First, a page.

No news may be good news for those of you who cringe every time a new trade rumor comes out featuring either Kris Bryant or Willson Contreras. More accurately, no news may be good news for now. While it’s still entirely possible that the decisions of Josh Donaldson and the arbitrator on Kris Bryant’s service-time grievance will serve as an AED for a trade market with no pulse, there’s growing sentiment that the Cubs may stand pat this winter.
That’s been the case all along when it comes to free agency, as the team has practiced an austerity few were ready to accept back when Tom Ricketts told 670 The Score, “You can’t really buy teams.” Based on previous comments from Crane Kenney that revenues from Marquee Sports Network would be available immediately to fuel a payroll that was expected to remain near the top of the sport, the prevailing opinion was that the Cubs would maintain something in the $230-240 million range. Such a target would leave them $20-30 million to spend in free agency, along with a buffer for mid-season acquisitions.
But as the offseason opened and the Cubs chose time and again not to sign players to anything other than non-guaranteed deals, it became clear that their intent was to get under the $208 million competitive balance tax threshold. Apologies to those who’ve been following this topic here and elsewhere, but I’m neither naive nor self-important enough to think everyone reads everything CI publishes.
With that in mind, I wanted to once again provide some information in the hopes of dispelling some pervasive myths about going over the CBT. First, there is no circumstance under which exceeding the threshold will result in a loss of draft picks. A team could go over 15 years in a row with no impact on its draft, though going over by more than $40 million in any season does result in a team seeing its first selection moved back 10 spots. Make sense?
Here’s the thing, though: No one expected the Cubs to go that high on the payroll, so the draft ramifications are a moot point. And even if both Gerrit Cole and Stephen Strasburg were now sporting blue pinstripes, the negligible drop of 10 spots would be a player-acquisition cost well worth making. Similarly, the tax penalties imposed on those resultant payroll overages would be worthwhile…in a vacuum.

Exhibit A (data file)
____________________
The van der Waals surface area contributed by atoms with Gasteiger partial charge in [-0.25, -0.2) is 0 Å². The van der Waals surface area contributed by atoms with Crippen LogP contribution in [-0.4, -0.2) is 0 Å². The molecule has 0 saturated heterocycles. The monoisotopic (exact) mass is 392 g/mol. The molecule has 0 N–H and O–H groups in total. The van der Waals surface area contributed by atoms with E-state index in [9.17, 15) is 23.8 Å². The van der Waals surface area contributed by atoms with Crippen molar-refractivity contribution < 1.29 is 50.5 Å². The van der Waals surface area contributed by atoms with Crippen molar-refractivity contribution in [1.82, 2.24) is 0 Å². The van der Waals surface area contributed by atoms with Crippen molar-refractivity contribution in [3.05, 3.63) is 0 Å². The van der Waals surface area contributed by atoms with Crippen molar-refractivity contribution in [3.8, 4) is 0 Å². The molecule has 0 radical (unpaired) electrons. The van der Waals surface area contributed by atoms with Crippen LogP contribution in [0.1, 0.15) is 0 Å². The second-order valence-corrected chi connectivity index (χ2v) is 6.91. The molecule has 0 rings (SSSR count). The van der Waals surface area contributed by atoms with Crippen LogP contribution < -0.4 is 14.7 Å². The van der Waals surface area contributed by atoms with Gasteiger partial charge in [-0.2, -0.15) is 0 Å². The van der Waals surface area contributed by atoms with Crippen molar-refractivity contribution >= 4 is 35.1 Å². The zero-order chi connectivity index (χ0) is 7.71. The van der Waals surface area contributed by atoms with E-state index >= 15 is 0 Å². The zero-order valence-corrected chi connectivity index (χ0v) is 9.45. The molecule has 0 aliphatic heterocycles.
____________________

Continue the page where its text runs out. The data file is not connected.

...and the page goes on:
The Cubs were tagged with something like $7.6 million in penalties for their 2019 payroll and would owe in the $10-11 million neighborhood for maintaining the same payroll this season. That’s a nominal figure in and of itself, but it becomes even less daunting when you spread it across the entire 40-man roster. Hell, just add it to the total salary figures of your five highest-paid players and it’s a drop in the bucket. Unless, of course, ownership simply doesn’t have the liquidity to cover another top-3 payroll plus penalties. Or even a top payroll all on its own.
That brings us to the nuances of exceeding the CBT in consecutive seasons, which could be much more significant despite being lesser known than the actual penalties. Ownership would almost certainly like to keep as tight a lid on these things as possible, presumably because they were surreptitiously added to the CBA to harden what might otherwise be seen as a soft cap. You can read more about the intricacies of the system over at Bleacher Nation, but suffice to say the Cubs stand to forfeit tens of millions in revenue-sharing if they’re over the threshold again.
With apologies for what became a lengthier preamble than I’d initially planned, we can now return to the notion that the Cubs could end up doing nothing this winter. We have heard multiple times that they’re asking for exorbitant returns on Bryant and Contreras, so just finding a match on those fronts will be difficult. Even with the assumption that Bryant will lose his grievance, that matter has to be resolved before discussions can begin in earnest. Then you have to factor in arbitration, for which respective figures must be exchanged by Friday.